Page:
The BOCC hired a management consultant at taxpayer expense that basically provided alternative options in order to balance the budget.  All were ignored.  Again a three to two vote.  
My question is at what point does government become too expensive for new and existing businesses to call it quits on Hernando County.  

— Mike Fulford

Ridge Manor Estates Community ATVs causing damage to property, noise pollution and poor quality of life for residents

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I’m a homeowner in the Ridge Manor community. 
The board of county commissioners recently passed an ordinance allowing ATVs free reign on lime-rock roads without any respect for the homeowners who actually live in the neighborhood.
Over the last year the ATV situation in my neighborhood has been so bad I’ve literally had to call the police three times in one weekend. Why might you ask…the constant noise at unbelievably high decibels is enough to irritate anyone. It disrupts your sleep,  startles you awake and is just annoying. Not to mention the damage to private property, public roads and drainage systems they cause.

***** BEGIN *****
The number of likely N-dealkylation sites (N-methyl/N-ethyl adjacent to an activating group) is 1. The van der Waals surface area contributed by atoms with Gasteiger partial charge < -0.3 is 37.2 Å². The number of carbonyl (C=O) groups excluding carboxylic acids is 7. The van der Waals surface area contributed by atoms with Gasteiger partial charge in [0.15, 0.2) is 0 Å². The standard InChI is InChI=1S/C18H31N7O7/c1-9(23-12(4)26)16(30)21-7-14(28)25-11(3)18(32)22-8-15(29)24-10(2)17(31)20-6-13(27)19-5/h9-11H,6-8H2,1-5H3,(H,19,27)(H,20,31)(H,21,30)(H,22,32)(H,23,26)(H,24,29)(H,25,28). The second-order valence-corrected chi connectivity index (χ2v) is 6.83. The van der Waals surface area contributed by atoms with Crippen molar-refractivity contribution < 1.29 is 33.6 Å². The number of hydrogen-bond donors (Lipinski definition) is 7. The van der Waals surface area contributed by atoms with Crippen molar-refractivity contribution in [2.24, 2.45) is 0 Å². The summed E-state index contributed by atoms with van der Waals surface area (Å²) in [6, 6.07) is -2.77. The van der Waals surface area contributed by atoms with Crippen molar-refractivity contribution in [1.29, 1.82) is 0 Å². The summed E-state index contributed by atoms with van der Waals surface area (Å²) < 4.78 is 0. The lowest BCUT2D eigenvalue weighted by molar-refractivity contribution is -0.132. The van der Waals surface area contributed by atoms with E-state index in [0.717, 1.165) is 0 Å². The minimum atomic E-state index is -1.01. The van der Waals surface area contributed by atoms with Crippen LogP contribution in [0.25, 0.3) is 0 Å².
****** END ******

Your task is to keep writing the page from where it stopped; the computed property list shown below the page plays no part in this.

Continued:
Over the last year I’ve asked all of the ATV drivers I’ve been able to speak with politely not to drive through the drain pipe fields and like a broken record I explain how they, by pushing the dirt, rock and debris right back into the drainage tubes they are causing damage to my land by flooding it. Water can move freely through the drainage tubes during the rainy season and NOT cause flooding to my land if the drainage field and elliptical tubes are kept free of impacted sand and debris. 
Last year because of compacted dirt and debris clogging up the drain pipes my driveway flooded to the point I couldn’t even get my car out to get to work. The county had to come and remove the blockage to allow the water an exit path before I could leave my home… literally.
The County has spent the last week clearing these waterways in vain. The County has done all they can to help with the situation to no avail. These tax dollars spent on maintaining proper drainage are now wasted due to these inconsiderate people riding their vehicles on top of property they do not own.  
The most common response I get from people I ask not to do this is a disrespectful spouting off at the mouth that they have rights and are backed by Steve Champion’s Ordinance allowing ATVs on lime-rock roads. What about my rights! I OWN my home outright. Should I not be afforded peace and quiet and an expectation of personal and property safety?